Microsoft Azure MVP Sam Cogan looks at cloud security, exposing what he calls the ‘great data myth’.
Cloud Security is one of the most frequently cited concerns when businesses are considering moving applications and data to a cloud provider. The common belief is that the company’s data is more secure being held on company-owned servers at on-premises data centres. But how true is this? Is data more secure because it’s on a server you can go and look at? If you compare your on-premises security with one or more cloud providers, how do they stack up in some key areas?
Whilst every company cares about security, a cloud provider’s entire reputation is dependent on providing a secure environment for hosting data. Any significant breach would severely impact user confidence and directly impact their revenue. Because of this, cloud providers are investing heavily in security, personnel, software and process to protect their infrastructure and cloud users. Microsoft alone is reportedly investing $1 billion a year in cyber security research and development.
Cloud providers are able to make such a large investment because they have the customer base to support it and these same customers will directly benefit from improvements in security. This level of investment is way above what most companies could put into their in-house security budget, particularly because security protection does not directly generate revenue. Most companies are putting what security investment they do have into protecting against today’s threats, rather than researching and protecting against future dangers.
Cloud providers operate dedicated security operations centres with teams of security experts who are monitoring their estates around the clock, 365 days a year. Most cloud providers operate on an “Assume Breach” model rather than focussing solely on prevention, and make use of an extensive range of software tools to detect, respond and recover from attacks.
Much of this software is developed in-house and uses techniques including advanced threat analytics, big data and machine learning to discover trends, and recognise and respond to threats quickly. Alongside this, many providers operate teams of security experts whose only job is to simulate attacks on the infrastructure and test these detection and response processes.
Most companies, even very large ones, have a very limited amount of security resource who spend all their time reacting to issues and requests. Actively testing and simulating potential threats is rarely going to be an option given the lack of time and resources.
To be able to meet the security commitments they make to clients, cloud providers rely on rigorous process and security controls. Strict separation of staff roles and even location exists between those who can access hardware and those who can access data.
Entry to data centres is kept to an absolute minimum and staff are monitored at all times. Developing and applying this sort of strict process would be challenging in an on-premises data centre, especially for smaller organisations where they cannot afford to have resources dedicated to hardware maintenance that are completely separate from application maintenance.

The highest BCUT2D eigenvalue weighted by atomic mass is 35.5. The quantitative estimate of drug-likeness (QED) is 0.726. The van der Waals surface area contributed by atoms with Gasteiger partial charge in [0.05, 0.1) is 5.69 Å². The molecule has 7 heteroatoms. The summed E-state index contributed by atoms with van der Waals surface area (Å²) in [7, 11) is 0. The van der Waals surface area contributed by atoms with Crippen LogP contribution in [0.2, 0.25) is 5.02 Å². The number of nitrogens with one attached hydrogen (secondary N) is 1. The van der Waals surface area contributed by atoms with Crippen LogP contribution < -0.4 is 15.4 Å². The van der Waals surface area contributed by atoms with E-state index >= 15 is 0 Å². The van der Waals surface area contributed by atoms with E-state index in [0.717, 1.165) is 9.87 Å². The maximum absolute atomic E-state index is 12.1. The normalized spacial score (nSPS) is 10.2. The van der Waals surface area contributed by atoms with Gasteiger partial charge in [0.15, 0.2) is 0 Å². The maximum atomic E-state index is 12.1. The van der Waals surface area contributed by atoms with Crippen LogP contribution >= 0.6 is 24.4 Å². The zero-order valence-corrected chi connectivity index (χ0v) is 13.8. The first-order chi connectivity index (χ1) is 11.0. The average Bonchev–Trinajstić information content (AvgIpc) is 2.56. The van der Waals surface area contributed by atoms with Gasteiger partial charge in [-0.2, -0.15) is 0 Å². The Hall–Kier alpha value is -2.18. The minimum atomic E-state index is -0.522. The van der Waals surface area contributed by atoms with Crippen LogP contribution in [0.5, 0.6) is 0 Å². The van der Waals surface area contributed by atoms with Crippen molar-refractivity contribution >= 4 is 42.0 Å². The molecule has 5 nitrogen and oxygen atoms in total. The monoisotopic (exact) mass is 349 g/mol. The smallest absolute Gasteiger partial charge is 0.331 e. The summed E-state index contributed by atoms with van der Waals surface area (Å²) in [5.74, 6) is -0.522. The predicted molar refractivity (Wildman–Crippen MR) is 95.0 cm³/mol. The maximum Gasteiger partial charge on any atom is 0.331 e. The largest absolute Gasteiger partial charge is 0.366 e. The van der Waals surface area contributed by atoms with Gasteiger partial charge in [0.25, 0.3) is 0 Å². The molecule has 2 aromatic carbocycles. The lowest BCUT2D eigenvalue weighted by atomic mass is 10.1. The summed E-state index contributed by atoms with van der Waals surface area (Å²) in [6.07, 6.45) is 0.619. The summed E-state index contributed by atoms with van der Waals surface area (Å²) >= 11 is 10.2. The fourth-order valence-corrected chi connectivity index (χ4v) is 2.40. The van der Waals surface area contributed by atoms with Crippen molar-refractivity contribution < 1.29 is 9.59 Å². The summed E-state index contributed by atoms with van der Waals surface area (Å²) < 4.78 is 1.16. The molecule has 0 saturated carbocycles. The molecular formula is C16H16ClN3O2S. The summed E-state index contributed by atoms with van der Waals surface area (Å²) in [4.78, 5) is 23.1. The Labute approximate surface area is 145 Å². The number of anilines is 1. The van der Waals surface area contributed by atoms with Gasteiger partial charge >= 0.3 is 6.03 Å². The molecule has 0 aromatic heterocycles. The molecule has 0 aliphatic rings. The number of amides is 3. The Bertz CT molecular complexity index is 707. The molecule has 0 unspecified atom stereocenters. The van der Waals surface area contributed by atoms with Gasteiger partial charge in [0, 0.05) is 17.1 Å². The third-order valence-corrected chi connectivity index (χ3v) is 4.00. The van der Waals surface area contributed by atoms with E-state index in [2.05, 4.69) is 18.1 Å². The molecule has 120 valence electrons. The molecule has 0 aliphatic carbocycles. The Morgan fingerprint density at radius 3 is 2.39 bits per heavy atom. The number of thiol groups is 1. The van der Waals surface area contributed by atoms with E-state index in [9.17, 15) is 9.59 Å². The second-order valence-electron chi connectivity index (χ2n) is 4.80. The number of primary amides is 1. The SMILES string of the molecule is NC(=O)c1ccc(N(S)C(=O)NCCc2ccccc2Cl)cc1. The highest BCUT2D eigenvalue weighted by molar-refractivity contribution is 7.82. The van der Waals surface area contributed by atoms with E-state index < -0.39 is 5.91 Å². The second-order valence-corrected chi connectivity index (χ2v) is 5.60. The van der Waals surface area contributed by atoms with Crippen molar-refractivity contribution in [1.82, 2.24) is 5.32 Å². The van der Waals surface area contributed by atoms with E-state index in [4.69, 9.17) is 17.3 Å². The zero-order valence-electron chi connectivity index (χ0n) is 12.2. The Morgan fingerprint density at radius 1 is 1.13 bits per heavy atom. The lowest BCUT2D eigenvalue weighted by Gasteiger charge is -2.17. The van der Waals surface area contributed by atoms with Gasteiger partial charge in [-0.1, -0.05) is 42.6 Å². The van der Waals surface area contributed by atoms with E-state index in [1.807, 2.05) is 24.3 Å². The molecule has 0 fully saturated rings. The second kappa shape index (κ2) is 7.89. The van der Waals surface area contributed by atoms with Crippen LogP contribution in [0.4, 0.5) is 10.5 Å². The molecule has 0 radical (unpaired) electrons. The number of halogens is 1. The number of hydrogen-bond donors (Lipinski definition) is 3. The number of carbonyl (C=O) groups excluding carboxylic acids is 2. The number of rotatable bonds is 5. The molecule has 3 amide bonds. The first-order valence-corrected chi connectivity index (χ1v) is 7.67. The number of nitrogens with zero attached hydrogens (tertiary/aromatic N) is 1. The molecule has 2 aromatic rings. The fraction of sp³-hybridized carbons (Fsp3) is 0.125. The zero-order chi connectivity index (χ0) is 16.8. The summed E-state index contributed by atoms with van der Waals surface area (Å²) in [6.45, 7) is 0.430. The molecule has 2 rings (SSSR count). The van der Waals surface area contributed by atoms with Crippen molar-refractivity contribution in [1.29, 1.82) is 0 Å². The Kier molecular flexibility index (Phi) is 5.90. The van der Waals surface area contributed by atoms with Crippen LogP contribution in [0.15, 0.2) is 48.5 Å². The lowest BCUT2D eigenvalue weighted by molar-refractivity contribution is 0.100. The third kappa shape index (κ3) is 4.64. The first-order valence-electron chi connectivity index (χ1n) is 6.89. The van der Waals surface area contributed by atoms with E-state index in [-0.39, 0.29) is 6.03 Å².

For Platform and Software as a Service offerings this process also extends to patching and updates, which as we have seen with recent large-scale cyberattacks, such as “WannaCry”, is a critical area in which many on-premises IT departments have been found lacking.
Compliance and Audit is another area where cloud providers have invested heavily out of necessity to win business in regulated sectors, such as the insurance industry where our clients have expressed this as an important consideration when switching from on-premise.
Big cloud providers such as Microsoft, AWS and Google have many certifications already in place, spanning both industries and countries, including national governments and defence. This can save significant time and cost for companies who need to adhere to standards such as Payment Card Industry Data Security Standard (PCI) or Service Organisation Control (SOC).
Even for companies that don’t need this level of compliance, the work that is done to meet these compliance targets, and to be regularly renewed, benefits everyone. Gaining even a single compliance certification is a big job for an in-house team, many of whom will have little resource with compliance expertise. For many companies who have a need to be compliant with a standard, being able to use a cloud provider that has already done the work for them, at least for the infrastructure layer, can be a significant time saver both initially and with ongoing certification.
Today’s large cloud providers are able to make significant investments and use the benefits of scale and rapid development to provide high levels of security, monitoring and threat detection and to develop the processes to handle a breach if it does occur. These cloud providers are able to invest more time, money and expertise then any single company can do alone and share the benefits across their client base. Despite these advantages, there are still corporate challenges and concerns when it comes to cloud security, but now is a good time to challenge your on-premises teams to see how they match up to what’s out there in the Cloud.
Could your investment in security actually be enhanced by using the Cloud?